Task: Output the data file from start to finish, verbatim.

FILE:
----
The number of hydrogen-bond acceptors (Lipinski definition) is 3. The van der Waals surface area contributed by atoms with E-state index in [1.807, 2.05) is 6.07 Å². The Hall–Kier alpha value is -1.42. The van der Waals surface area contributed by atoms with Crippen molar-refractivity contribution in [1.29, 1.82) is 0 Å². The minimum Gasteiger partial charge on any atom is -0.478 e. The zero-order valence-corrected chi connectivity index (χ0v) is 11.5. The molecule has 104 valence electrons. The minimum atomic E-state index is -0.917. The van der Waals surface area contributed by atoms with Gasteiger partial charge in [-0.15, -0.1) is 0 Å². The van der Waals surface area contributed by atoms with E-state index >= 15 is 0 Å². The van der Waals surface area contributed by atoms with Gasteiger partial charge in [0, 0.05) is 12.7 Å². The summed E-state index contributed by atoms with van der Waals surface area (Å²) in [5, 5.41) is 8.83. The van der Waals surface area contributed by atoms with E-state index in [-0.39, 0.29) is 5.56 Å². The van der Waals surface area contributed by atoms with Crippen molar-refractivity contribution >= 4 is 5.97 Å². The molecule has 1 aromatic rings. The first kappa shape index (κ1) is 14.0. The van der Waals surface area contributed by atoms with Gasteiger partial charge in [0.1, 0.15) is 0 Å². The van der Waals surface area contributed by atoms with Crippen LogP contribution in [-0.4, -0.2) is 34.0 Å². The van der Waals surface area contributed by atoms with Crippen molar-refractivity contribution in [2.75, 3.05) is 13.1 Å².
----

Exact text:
The number of hydrogen-bond acceptors (Lipinski definition) is 3. The van der Waals surface area contributed by atoms with E-state index in [1.807, 2.05) is 6.07 Å². The Hall–Kier alpha value is -1.42. The van der Waals surface area contributed by atoms with Crippen molar-refractivity contribution in [1.29, 1.82) is 0 Å². The minimum Gasteiger partial charge on any atom is -0.478 e. The zero-order valence-corrected chi connectivity index (χ0v) is 11.5. The molecule has 104 valence electrons. The minimum atomic E-state index is -0.917. The van der Waals surface area contributed by atoms with Gasteiger partial charge in [-0.15, -0.1) is 0 Å². The van der Waals surface area contributed by atoms with E-state index >= 15 is 0 Å². The van der Waals surface area contributed by atoms with Gasteiger partial charge in [0, 0.05) is 12.7 Å². The summed E-state index contributed by atoms with van der Waals surface area (Å²) in [5, 5.41) is 8.83. The van der Waals surface area contributed by atoms with E-state index in [-0.39, 0.29) is 5.56 Å². The van der Waals surface area contributed by atoms with Crippen molar-refractivity contribution >= 4 is 5.97 Å². The molecule has 1 aromatic rings. The first kappa shape index (κ1) is 14.0. The van der Waals surface area contributed by atoms with Gasteiger partial charge in [0.1, 0.15) is 0 Å². The van der Waals surface area contributed by atoms with Crippen LogP contribution in [-0.4, -0.2) is 34.0 Å². The van der Waals surface area contributed by atoms with Crippen molar-refractivity contribution in [2.75, 3.05) is 13.1 Å².